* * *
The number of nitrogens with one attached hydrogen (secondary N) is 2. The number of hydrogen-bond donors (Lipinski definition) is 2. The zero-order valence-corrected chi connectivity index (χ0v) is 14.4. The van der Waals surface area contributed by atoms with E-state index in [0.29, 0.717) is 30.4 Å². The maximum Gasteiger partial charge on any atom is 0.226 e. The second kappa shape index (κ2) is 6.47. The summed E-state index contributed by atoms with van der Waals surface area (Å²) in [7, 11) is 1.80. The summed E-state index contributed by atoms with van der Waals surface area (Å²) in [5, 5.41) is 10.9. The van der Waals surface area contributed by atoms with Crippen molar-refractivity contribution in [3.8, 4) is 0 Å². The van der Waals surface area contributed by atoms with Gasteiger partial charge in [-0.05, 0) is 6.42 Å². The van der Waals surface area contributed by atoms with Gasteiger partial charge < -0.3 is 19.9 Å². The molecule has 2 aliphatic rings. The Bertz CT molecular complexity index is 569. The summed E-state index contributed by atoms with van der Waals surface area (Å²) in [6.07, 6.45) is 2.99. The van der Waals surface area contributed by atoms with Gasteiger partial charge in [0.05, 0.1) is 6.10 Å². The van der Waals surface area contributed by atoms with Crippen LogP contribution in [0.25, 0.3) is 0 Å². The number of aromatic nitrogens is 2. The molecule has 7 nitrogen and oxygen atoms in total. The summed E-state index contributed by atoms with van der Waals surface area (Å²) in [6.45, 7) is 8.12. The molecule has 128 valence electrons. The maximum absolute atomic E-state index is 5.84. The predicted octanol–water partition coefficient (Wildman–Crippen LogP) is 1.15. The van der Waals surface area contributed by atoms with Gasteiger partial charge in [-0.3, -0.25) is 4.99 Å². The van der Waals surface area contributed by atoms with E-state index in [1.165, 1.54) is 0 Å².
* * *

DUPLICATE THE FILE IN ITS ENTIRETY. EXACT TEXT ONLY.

The number of nitrogens with one attached hydrogen (secondary N) is 2. The number of hydrogen-bond donors (Lipinski definition) is 2. The zero-order valence-corrected chi connectivity index (χ0v) is 14.4. The van der Waals surface area contributed by atoms with E-state index in [0.29, 0.717) is 30.4 Å². The maximum Gasteiger partial charge on any atom is 0.226 e. The second kappa shape index (κ2) is 6.47. The summed E-state index contributed by atoms with van der Waals surface area (Å²) in [7, 11) is 1.80. The summed E-state index contributed by atoms with van der Waals surface area (Å²) in [5, 5.41) is 10.9. The van der Waals surface area contributed by atoms with Crippen molar-refractivity contribution in [3.8, 4) is 0 Å². The van der Waals surface area contributed by atoms with Gasteiger partial charge in [-0.05, 0) is 6.42 Å². The van der Waals surface area contributed by atoms with Gasteiger partial charge < -0.3 is 19.9 Å². The molecule has 2 aliphatic rings. The Bertz CT molecular complexity index is 569. The summed E-state index contributed by atoms with van der Waals surface area (Å²) in [6.07, 6.45) is 2.99. The van der Waals surface area contributed by atoms with Gasteiger partial charge in [0.05, 0.1) is 6.10 Å². The van der Waals surface area contributed by atoms with Crippen LogP contribution in [0.25, 0.3) is 0 Å². The number of aromatic nitrogens is 2. The molecule has 7 nitrogen and oxygen atoms in total. The summed E-state index contributed by atoms with van der Waals surface area (Å²) in [6.45, 7) is 8.12. The molecule has 128 valence electrons. The maximum absolute atomic E-state index is 5.84. The predicted octanol–water partition coefficient (Wildman–Crippen LogP) is 1.15. The van der Waals surface area contributed by atoms with Gasteiger partial charge in [-0.3, -0.25) is 4.99 Å². The van der Waals surface area contributed by atoms with E-state index in [1.165, 1.54) is 0 Å².